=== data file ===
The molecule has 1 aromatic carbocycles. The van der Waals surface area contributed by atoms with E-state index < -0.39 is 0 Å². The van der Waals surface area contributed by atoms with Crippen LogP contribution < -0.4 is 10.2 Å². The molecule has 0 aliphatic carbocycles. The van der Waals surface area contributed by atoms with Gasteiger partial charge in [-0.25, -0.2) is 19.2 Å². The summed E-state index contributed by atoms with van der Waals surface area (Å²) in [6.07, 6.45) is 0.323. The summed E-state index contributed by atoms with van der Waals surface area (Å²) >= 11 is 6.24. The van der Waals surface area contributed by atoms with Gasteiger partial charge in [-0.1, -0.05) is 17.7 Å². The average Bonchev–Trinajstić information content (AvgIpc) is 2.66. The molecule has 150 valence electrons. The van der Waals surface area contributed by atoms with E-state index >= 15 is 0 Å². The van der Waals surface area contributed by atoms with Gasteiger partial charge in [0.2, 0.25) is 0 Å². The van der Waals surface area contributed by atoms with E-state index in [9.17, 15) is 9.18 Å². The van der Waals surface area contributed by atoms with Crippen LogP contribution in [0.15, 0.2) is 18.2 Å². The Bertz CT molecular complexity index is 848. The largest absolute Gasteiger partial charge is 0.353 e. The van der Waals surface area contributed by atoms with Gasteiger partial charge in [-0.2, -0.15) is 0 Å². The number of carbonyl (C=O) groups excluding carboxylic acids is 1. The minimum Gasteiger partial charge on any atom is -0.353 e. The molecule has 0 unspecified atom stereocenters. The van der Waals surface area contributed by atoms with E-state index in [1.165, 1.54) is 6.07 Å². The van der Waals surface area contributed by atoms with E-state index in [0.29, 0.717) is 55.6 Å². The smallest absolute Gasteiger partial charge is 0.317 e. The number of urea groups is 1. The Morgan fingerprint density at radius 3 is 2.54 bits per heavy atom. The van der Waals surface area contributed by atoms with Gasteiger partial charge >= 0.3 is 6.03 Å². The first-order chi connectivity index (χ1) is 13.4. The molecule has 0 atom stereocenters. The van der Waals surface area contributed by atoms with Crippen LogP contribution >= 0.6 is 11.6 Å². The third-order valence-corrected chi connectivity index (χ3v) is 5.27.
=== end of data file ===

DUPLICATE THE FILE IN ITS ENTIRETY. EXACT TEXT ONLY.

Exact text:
The molecule has 1 aromatic carbocycles. The van der Waals surface area contributed by atoms with E-state index < -0.39 is 0 Å². The van der Waals surface area contributed by atoms with Crippen LogP contribution < -0.4 is 10.2 Å². The molecule has 0 aliphatic carbocycles. The van der Waals surface area contributed by atoms with Gasteiger partial charge in [-0.25, -0.2) is 19.2 Å². The summed E-state index contributed by atoms with van der Waals surface area (Å²) in [6.07, 6.45) is 0.323. The summed E-state index contributed by atoms with van der Waals surface area (Å²) >= 11 is 6.24. The van der Waals surface area contributed by atoms with Gasteiger partial charge in [-0.1, -0.05) is 17.7 Å². The average Bonchev–Trinajstić information content (AvgIpc) is 2.66. The molecule has 150 valence electrons. The van der Waals surface area contributed by atoms with E-state index >= 15 is 0 Å². The van der Waals surface area contributed by atoms with Gasteiger partial charge in [0.2, 0.25) is 0 Å². The van der Waals surface area contributed by atoms with E-state index in [9.17, 15) is 9.18 Å². The van der Waals surface area contributed by atoms with Crippen LogP contribution in [0.15, 0.2) is 18.2 Å². The Bertz CT molecular complexity index is 848. The largest absolute Gasteiger partial charge is 0.353 e. The van der Waals surface area contributed by atoms with Gasteiger partial charge in [-0.2, -0.15) is 0 Å². The number of carbonyl (C=O) groups excluding carboxylic acids is 1. The minimum Gasteiger partial charge on any atom is -0.353 e. The molecule has 0 unspecified atom stereocenters. The van der Waals surface area contributed by atoms with E-state index in [1.165, 1.54) is 6.07 Å². The van der Waals surface area contributed by atoms with E-state index in [0.29, 0.717) is 55.6 Å². The smallest absolute Gasteiger partial charge is 0.317 e. The number of urea groups is 1. The Morgan fingerprint density at radius 3 is 2.54 bits per heavy atom. The van der Waals surface area contributed by atoms with Gasteiger partial charge >= 0.3 is 6.03 Å². The first-order chi connectivity index (χ1) is 13.4. The molecule has 0 atom stereocenters. The van der Waals surface area contributed by atoms with Crippen LogP contribution >= 0.6 is 11.6 Å². The third-order valence-corrected chi connectivity index (χ3v) is 5.27.